I think it’s fair to say that it’s been a difficult first quarter for most investors, but especially those who invest in growth stocks or small caps. A rout in growth stocks driven by inflation and the anticipation of tightening monetary conditions was compounded by the war in Ukraine. There has been a significant rebound since then but my portfolio is still down by around 10% YTD, having been more than 20% down at one point.
The performance of my portfolio (QSS) is shown against its benchmarks in the table below. My main benchmarks have been the FTSE 100, the S&P 500 and a portfolio of the top decile of UK shares according to their Stockranks. I’ve also continued to benchmark my portfolio against a handful of professional fund managers I rate highly.
The first quarter in 2022 saw an acceleration of the trends from the end of 2021. Small cap growth massively underperformed as fears about inflation reached a crescendo. It’s not surprising then that my portfolio underperformed most of its benchmarks. This was not unforeseeable, so in hindsight I regret not having taken a more defensive posture, raising more cash or diversifying into commodities at an earlier point.
On the bright side, I did materially outperform my buy-and-hold benchmark, suggesting that my stock selection and the trading I have done hasn’t been too bad. Quite a few of my more defensive larger positions have held up well and I was successful in reinvesting a lot of my cash balance at lower prices than where I sold. However, outperforming the buy-and-hold benchmark is rather small comfort as it did perform fairly atrociously compared to the wider market.
Over five years, I’m still ahead of my benchmarks but they have caught up a lot as the excellent years of 2016 and 2017 recede into the distance.
So overall, the first quarter was a bit of a mixed bag. While I did finally manage to get some market timing decisions right, it feels like a case of ‘too little, too late’.
My overall strategy of investing in high quality growth continues to be out of favour. I still think it is likely to outperform over the longer term and am keen to persist with it, though my recent experience has made me realise that I could benefit from being more flexible in how I apply it. The risk posed by rising inflation on the high valuations of growth stocks has been apparent on the horizon for some time. However, I lacked the flexibility and discipline to take an appropriately defensive position in anticipation. Hopefully this is something I can learn from.
As mentioned in my last review, I have been aiming to hold 10-15% cash to give the option to buy on any fear-induced crashes. After being caught flatfooted by the falls in growth stocks over the past year, the flexibility from holding some cash is attractive and helps keep me psychologically on the front foot compared to staying fully invested. Previously I lacked the patience to hold cash for very long, but my experience over the past couple of years has bolstered my resolve to try harder. I was able to take advantage of the market falling on news of the Ukraine invasion before rebounding and have now raised some cash again since the macro outlook remains uncertain. The optionality from having sufficient cash on hand to invest in a crash currently seems very valuable. For the time being I’m likely to see further rebounds as an opportunity to raise more (and crashes as an opportunity to reinvest).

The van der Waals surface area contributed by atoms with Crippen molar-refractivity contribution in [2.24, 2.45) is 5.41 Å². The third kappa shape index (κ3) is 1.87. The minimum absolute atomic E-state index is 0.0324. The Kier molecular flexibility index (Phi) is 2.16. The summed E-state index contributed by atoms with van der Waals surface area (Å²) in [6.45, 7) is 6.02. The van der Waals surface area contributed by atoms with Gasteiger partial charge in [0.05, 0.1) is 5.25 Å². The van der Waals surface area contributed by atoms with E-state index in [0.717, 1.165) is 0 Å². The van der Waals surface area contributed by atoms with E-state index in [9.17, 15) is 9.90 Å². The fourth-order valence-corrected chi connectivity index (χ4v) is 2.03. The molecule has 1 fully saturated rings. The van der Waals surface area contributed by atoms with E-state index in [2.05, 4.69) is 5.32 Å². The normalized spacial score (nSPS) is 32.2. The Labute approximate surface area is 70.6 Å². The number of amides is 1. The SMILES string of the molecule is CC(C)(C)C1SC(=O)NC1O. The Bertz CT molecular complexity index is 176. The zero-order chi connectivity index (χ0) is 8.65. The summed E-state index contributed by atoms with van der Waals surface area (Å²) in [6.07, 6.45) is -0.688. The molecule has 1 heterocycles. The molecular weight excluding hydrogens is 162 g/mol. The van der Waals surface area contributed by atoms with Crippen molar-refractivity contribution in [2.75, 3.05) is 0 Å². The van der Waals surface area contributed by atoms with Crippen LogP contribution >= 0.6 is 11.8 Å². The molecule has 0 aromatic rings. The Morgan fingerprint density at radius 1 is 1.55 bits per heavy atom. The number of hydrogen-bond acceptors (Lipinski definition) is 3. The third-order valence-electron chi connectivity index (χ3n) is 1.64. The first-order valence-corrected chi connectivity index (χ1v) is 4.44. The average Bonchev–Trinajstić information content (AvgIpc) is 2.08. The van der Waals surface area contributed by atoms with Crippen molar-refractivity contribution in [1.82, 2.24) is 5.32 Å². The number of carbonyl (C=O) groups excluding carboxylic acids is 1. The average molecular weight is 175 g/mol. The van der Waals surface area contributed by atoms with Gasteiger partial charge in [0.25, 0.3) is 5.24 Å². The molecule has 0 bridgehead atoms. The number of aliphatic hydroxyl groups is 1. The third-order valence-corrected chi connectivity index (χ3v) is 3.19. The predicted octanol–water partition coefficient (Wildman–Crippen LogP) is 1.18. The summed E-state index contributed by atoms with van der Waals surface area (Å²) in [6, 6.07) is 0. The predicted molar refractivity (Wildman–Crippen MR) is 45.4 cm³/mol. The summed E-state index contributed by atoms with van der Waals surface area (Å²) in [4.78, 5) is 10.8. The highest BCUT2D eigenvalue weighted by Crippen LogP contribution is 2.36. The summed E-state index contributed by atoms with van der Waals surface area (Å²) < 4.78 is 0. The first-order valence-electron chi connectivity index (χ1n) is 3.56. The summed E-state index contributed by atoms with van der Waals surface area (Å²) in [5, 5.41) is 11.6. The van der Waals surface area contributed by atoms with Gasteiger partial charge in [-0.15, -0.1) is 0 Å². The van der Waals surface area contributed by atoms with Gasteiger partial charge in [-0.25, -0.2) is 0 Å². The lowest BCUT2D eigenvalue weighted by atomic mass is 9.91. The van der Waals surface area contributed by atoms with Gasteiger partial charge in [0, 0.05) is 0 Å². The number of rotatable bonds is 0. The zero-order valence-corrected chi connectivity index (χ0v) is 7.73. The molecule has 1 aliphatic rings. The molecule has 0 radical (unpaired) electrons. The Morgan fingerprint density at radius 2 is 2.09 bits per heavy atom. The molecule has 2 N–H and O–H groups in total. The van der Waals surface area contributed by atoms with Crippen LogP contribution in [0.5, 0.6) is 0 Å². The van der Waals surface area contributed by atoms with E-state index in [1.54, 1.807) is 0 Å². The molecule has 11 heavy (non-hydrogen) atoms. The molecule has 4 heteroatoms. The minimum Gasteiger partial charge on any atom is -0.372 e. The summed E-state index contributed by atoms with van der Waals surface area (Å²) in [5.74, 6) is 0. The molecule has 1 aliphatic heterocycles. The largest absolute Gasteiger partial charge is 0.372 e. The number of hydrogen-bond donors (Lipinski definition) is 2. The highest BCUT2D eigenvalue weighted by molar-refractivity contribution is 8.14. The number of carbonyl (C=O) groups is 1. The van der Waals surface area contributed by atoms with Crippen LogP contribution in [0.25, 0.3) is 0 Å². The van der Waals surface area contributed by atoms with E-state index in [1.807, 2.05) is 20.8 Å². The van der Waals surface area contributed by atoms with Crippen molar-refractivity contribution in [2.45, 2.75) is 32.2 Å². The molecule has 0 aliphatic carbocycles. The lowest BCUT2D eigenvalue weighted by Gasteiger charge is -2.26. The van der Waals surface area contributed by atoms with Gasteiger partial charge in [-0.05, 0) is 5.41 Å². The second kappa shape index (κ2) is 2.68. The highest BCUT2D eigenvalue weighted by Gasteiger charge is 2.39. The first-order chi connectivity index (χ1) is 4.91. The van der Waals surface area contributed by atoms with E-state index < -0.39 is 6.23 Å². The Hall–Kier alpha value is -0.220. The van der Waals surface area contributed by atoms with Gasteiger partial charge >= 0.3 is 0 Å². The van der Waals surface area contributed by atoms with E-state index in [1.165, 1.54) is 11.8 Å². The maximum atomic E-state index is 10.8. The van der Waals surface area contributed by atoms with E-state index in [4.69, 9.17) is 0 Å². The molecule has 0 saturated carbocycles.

The macroeconomic outlook looks very gloomy at the moment, with rampant inflation and a possible recession on the horizon. It does feel like a major crash could be on the cards but this is far from certain. Sentiment seems to be very negative at the moment and I think there is a good chance that things don’t turn out as bad as feared. A recession might actually help growth stocks if it reduces inflationary pressures and causes interest rates not to rise as much as feared. At some point the Ukrainian war will be resolved. Over the longer term it generally pays to be optimistic so I’m not quite convinced that selling everything would be a good idea. As long as I am invested in good businesses, ultimately they should recover.
I’m still of the view that lower-rated quality defensives are likely to be the investing sweet spot over the medium term, but I’ve also become more bullish on some more growth-oriented stocks as valuations have come down.
Below is a quick review of my holdings to identify candidates where my current conviction is highest to reinvest my cash balance when the time comes, as well as weaker positions to swap should other opportunities arise.